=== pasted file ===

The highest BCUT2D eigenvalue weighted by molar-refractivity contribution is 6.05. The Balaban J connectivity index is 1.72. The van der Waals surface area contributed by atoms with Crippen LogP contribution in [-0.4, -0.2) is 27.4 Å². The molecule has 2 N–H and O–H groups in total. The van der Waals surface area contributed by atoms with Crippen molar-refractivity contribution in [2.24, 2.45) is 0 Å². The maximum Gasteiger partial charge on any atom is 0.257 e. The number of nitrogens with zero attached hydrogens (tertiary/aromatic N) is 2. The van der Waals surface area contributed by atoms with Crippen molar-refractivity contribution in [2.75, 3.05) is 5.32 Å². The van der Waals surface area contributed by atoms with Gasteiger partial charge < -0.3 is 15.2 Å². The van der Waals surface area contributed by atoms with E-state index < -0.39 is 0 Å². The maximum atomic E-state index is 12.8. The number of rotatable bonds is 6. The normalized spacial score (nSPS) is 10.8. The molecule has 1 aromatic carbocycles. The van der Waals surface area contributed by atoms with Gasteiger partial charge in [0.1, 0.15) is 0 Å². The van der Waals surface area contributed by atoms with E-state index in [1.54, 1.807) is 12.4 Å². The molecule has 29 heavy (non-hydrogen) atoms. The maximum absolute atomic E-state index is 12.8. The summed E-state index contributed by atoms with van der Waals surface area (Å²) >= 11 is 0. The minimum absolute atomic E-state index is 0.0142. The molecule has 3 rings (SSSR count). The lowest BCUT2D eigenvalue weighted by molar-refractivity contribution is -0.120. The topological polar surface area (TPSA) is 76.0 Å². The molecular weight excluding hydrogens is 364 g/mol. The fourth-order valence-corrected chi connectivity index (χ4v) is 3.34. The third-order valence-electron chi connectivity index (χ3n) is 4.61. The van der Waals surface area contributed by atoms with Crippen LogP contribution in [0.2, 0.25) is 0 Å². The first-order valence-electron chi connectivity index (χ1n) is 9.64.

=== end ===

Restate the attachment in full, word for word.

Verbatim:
The highest BCUT2D eigenvalue weighted by molar-refractivity contribution is 6.05. The Balaban J connectivity index is 1.72. The van der Waals surface area contributed by atoms with Crippen LogP contribution in [-0.4, -0.2) is 27.4 Å². The molecule has 2 N–H and O–H groups in total. The van der Waals surface area contributed by atoms with Crippen molar-refractivity contribution in [2.24, 2.45) is 0 Å². The maximum Gasteiger partial charge on any atom is 0.257 e. The number of nitrogens with zero attached hydrogens (tertiary/aromatic N) is 2. The van der Waals surface area contributed by atoms with Crippen molar-refractivity contribution in [2.75, 3.05) is 5.32 Å². The van der Waals surface area contributed by atoms with Gasteiger partial charge < -0.3 is 15.2 Å². The van der Waals surface area contributed by atoms with E-state index < -0.39 is 0 Å². The maximum atomic E-state index is 12.8. The number of rotatable bonds is 6. The normalized spacial score (nSPS) is 10.8. The molecule has 1 aromatic carbocycles. The van der Waals surface area contributed by atoms with Gasteiger partial charge in [0.1, 0.15) is 0 Å². The van der Waals surface area contributed by atoms with E-state index in [1.54, 1.807) is 12.4 Å². The molecule has 29 heavy (non-hydrogen) atoms. The maximum absolute atomic E-state index is 12.8. The summed E-state index contributed by atoms with van der Waals surface area (Å²) >= 11 is 0. The minimum absolute atomic E-state index is 0.0142. The molecule has 3 rings (SSSR count). The lowest BCUT2D eigenvalue weighted by molar-refractivity contribution is -0.120. The topological polar surface area (TPSA) is 76.0 Å². The molecular weight excluding hydrogens is 364 g/mol. The fourth-order valence-corrected chi connectivity index (χ4v) is 3.34. The third-order valence-electron chi connectivity index (χ3n) is 4.61. The van der Waals surface area contributed by atoms with Crippen LogP contribution in [0.2, 0.25) is 0 Å². The first-order valence-electron chi connectivity index (χ1n) is 9.64.